Eating Habits and Mood
Most people understand that there is a strong relationship between eating habits and physical health. Many, however, often overlook the connection between mood and eating habits. Our eating habits are affected by our moods and our moods are in turn influenced by our eating habits in a continuous cycle.
The frequency with which a person eats has a profound effect on blood sugar levels. In turn, blood sugar levels affect our moods. Additionally, some particular foods directly impact levels of specific brain chemicals. Changes in brain chemicals have a strong impact on mood. Often a depressed mood can cause a lack of motivation to prepare good meals and contribute to a loss of appetite. Combined, these two factors lead to bad choices of foods and inconsistent meal times.
Two major pitfalls to avoid concerning mood and eating habits are crash dieting and emotional eating. Crash dieting (overly restrictive dieting) contributes to a decline in mood. This depressed mood usually occurs due to the consistent self-denial imposed by the restrictive diet. The depressed mood combines with anxiety and together they lead to binge eating. "Cheating" on your diet causes feelings of guilt and shame which in turn leads to more self-denial.
Emotional eating is an attempt to comfort oneself with food as a way of dealing with negative emotions. Some of the life events that can lead to emotional eating include: loss of a job, financial problems, illness, relationship difficulties, stress, fatigue and even bad weather. Emotional eating can begin or lead to poor eating habits if they have not been developed. It can also continue patters of eating that are unwanted because coping skills have not been developed.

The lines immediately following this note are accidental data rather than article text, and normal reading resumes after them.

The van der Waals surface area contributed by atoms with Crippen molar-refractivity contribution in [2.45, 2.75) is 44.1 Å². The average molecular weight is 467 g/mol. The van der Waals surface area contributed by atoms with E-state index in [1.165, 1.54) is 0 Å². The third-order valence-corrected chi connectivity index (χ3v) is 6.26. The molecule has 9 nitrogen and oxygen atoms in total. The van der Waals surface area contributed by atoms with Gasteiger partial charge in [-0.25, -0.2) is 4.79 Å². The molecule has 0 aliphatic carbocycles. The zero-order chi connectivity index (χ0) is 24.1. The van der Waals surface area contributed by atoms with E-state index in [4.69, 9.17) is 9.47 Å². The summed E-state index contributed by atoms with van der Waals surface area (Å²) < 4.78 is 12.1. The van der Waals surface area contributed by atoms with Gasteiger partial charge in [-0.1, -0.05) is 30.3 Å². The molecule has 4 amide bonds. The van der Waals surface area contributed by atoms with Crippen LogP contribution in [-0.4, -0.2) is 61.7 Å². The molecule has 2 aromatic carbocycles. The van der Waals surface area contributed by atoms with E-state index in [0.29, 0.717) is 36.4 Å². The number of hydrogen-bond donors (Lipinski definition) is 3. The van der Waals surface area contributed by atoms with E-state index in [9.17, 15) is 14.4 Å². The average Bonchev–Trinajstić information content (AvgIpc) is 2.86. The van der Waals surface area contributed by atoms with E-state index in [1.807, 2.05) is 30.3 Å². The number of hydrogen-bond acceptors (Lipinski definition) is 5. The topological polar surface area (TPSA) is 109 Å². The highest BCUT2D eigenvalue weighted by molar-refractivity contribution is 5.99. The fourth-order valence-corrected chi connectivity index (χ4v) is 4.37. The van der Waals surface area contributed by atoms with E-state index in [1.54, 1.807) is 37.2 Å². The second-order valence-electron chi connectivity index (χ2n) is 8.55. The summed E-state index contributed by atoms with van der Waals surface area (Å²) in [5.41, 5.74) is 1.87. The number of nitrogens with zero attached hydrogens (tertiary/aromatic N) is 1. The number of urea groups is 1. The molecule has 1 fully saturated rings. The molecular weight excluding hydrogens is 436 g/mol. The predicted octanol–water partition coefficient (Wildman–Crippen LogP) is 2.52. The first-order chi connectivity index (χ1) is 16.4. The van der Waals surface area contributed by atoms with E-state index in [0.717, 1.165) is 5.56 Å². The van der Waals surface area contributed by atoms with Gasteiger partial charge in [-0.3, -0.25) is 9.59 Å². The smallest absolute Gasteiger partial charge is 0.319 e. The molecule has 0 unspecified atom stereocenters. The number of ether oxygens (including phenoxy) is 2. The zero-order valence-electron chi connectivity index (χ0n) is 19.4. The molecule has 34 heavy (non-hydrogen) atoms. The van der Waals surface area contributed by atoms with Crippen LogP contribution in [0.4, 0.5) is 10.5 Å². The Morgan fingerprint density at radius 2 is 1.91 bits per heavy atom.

There are several ways that one can take control of the mood/eating habits and turn it into a healthy behavior:
- Discuss your diet with a medical professional before beginning any new weight loss routine to ensure you get the appropriate sources of nutrition that are right for your body.
- If you have been suffering from mood problems for a long period of time, seek help from a trained mental heath professional to gain guidance and support concerning your mood irregularity. They can also assist with identifying and implementing coping skills to aid in healthy eating habits.
- Eating at regular times can help balance blood sugar levels.
- Eating smaller meals more often (especially breakfast) can help increase metabolism.
- Try eating proteins that have high levels of tryptophan. Most commonly known as the ingredient in turkey that makes us all sleepy after Thanksgiving dinner, tryptophan is also an amino acid that is required to make serotonin. Serotonin is a brain chemical that helps regulate mood.
- Eat poultry, oil-rich fish, beans, baked potatoes, oats, nuts and seeds which can all be excellent sources of tryptophan.
- Take in healthy carbohydrates. They are needed to help you get a good night's sleep to feel rested enough to prepare healthy foods and stay consistent with good eating habits.
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